Every year from the end of World War II through the 1990s, the typical American drove more miles each year than the year before. But for the first time in two generations there has been a significant shift in how many miles we are driving each year.
In 2011, the average Arizonan drove 9.3 percent fewer miles per year than in 2006, which was when per-capita driving in our state peaked. That’s a dramatic drop in a short amount of time.
Young people have led this trend away from driving and are far more likely to seek alternatives to driving than previous generations. Because of demographic changes, this shift away from automobiles appears likely to be long-lasting, even once our economy fully recovers. Baby Boomers are nearing retirement and moving out of the phase of their lives when they do the most commuting, just as members of the Millenial generation are moving into the commuting phase of their lives.
Millennials are more open to non-driving forms of transportation — such as walking, biking, and public transportation — than older generations. The average young person drove 20 percent fewer miles in 2009 than the average young person in 2001. Millennials are also more likely to want to live in urban and walkable neighborhoods. These trends are particularly important for Arizona’s leaders to pay attention to because of the number of young people in our state.
Personal auto ownership used to be the clear ticket to mobility. For Baby Boomers, driving a car represented freedom and spontaneity. But today — especially for younger people — owning a car increasingly represents big expenses and parking hassles.
A new study released this week by the Arizona PIRG Education Fund shows that improvements in technology and vehicle-sharing services have made it easier to get around without a car. In the past, people often felt little choice but to depend on personal cars. New technology tools make it easier not to own a car or own fewer cars among a family. Real-time phone apps, as well as car-sharing, bike-sharing and ride-sharing, have spread rapidly in recent years.
Young people have consistently been the first to adopt and test these new technologies and practices. Our report provides policymakers with a number of recommendations to leverage these advances in technology, such as installing more wi-fi on public transit and integrating bike and car sharing into traffic management plans and near transit stations.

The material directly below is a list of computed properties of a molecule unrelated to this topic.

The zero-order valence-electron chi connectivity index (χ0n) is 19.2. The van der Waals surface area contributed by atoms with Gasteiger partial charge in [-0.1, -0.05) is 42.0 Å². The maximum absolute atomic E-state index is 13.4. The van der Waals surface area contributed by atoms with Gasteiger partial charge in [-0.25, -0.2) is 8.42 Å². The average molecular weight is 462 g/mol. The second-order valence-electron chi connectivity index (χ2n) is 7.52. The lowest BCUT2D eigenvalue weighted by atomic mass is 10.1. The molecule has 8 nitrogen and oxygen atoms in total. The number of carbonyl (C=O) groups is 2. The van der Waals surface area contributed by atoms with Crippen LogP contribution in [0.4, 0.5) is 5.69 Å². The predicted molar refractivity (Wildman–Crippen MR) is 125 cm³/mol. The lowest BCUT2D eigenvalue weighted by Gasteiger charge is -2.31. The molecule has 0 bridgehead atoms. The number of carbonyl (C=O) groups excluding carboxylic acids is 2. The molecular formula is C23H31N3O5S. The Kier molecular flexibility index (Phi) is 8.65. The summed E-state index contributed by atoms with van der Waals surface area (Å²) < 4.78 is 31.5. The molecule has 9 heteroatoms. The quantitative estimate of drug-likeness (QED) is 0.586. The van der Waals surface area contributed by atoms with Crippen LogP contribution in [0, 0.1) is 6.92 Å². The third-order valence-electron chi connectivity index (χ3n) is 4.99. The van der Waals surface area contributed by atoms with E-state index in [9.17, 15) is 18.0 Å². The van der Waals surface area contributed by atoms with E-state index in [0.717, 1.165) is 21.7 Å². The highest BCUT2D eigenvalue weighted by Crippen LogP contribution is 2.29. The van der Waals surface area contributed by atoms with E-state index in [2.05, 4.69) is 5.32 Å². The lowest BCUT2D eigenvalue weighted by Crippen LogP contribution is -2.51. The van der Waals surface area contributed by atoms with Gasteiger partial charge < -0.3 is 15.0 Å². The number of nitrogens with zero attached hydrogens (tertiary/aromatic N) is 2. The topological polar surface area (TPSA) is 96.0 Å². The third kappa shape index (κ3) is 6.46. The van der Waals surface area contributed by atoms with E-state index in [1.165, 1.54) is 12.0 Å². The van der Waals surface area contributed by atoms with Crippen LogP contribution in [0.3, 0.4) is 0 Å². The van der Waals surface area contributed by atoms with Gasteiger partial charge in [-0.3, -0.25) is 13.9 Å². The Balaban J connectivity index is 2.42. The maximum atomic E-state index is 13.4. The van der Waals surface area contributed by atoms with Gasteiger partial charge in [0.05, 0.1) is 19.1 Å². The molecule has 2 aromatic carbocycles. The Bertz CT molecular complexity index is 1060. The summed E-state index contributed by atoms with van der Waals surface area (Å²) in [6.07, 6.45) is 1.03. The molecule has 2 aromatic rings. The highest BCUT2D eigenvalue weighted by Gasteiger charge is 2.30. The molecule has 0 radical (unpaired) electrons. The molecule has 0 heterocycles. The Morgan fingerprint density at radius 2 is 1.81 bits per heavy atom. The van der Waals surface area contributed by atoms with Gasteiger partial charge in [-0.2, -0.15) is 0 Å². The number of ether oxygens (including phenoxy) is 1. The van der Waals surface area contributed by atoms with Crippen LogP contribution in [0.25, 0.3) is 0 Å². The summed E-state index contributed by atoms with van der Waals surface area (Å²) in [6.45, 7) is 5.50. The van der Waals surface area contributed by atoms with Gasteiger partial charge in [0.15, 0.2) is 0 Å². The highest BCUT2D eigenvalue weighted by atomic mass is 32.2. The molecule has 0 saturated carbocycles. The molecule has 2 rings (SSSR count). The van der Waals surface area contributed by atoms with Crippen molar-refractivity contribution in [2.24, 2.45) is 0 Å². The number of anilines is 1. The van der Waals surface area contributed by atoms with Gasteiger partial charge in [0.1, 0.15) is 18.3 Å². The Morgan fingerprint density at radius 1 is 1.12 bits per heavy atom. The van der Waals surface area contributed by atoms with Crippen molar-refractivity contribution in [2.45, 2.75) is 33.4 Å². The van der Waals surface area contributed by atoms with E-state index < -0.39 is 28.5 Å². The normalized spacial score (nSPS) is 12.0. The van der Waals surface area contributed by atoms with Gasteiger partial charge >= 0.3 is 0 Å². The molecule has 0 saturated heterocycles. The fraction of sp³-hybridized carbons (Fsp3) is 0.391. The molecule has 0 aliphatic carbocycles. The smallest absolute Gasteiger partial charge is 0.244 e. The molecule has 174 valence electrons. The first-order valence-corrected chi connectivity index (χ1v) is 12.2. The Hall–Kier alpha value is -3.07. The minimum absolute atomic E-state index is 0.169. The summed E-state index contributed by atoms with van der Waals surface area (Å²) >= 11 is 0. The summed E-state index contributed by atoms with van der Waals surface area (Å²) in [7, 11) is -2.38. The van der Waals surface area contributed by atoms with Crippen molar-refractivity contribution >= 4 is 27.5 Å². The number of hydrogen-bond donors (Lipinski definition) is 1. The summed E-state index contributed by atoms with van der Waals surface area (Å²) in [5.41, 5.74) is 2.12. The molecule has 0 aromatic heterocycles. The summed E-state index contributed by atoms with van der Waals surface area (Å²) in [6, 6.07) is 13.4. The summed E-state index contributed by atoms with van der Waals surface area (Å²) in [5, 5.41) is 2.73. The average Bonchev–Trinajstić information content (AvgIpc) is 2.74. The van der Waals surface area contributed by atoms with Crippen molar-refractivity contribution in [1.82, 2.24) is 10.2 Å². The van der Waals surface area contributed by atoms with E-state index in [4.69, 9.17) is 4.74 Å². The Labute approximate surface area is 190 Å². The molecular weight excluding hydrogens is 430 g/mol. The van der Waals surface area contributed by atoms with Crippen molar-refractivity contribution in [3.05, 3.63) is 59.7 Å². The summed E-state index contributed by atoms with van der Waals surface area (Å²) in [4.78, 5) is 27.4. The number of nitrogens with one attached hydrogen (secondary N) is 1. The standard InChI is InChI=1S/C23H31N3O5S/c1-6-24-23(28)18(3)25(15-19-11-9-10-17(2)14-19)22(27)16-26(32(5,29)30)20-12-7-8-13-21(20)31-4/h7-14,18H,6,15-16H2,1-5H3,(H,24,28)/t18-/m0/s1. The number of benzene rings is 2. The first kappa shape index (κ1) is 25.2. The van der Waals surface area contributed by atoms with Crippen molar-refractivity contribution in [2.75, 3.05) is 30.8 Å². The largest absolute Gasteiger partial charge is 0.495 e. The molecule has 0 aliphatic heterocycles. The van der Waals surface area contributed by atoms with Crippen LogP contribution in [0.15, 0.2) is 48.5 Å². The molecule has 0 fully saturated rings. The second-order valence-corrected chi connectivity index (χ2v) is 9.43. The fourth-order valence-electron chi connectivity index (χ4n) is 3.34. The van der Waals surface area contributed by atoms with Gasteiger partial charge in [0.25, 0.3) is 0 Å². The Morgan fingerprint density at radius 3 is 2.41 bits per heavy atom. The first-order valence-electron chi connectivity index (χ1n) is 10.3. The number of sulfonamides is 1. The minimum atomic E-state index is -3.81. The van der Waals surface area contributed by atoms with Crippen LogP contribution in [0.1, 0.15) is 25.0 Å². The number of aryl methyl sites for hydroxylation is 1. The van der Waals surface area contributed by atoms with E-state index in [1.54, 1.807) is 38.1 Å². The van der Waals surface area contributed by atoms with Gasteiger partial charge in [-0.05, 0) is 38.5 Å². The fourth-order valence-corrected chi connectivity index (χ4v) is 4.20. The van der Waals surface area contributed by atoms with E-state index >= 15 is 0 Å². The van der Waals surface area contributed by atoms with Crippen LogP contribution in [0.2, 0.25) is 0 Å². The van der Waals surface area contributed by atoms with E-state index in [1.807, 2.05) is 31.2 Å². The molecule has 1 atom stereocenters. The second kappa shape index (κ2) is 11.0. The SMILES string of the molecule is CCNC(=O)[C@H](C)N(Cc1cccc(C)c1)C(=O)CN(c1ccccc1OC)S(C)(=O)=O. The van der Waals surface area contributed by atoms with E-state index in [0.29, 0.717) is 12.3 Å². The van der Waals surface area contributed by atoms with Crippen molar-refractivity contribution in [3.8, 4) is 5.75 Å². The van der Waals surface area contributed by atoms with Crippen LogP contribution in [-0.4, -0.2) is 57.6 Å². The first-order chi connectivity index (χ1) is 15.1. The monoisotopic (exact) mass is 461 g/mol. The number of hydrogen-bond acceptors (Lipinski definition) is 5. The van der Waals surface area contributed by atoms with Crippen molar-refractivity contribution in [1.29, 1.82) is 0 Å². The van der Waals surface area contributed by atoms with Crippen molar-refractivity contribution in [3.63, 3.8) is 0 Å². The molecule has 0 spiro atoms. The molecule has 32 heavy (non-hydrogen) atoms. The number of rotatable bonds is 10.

In Arizona, these technological tools and practices are still in their infancy, but spreading fast. Valley Metro’s “NextRide” service allows riders to call or text to get the next arrival times for their bus or light rail train. The Smartphone app “Find My Train” was created by a Phoenix-based graphic designer to allow transit riders to find out when their next light rail train is scheduled to arrive with one click. And in December, Phoenix will join the more than 30 U.S. cities with bike-share programs.
These new driving trends will have huge implications for Arizonans. Our leaders must recognize the momentous changes in transportation that have taken place. The infrastructure we build today will mainly be used and paid for by the Millennials who are leading the trend away from driving.
If local governments, the state of Arizona, and our federal government want to spend transportation dollars wisely, our elected officials must rethink their transportation policies and priorities with a better understanding of future driving and transportation trends. We will all need to understand the changes in how people want to get around if we are to adequately invest in transportation options for this century rather than the previous one.
— Serena Unrein is the public interest advocate for the Arizona PIRG Education Fund.
To download “A New Way to Go: The Apps, Maps, and New Technologies that are Giving More Americans Freedom to Drive Less,’’ visit www.arizonapirgedfund.org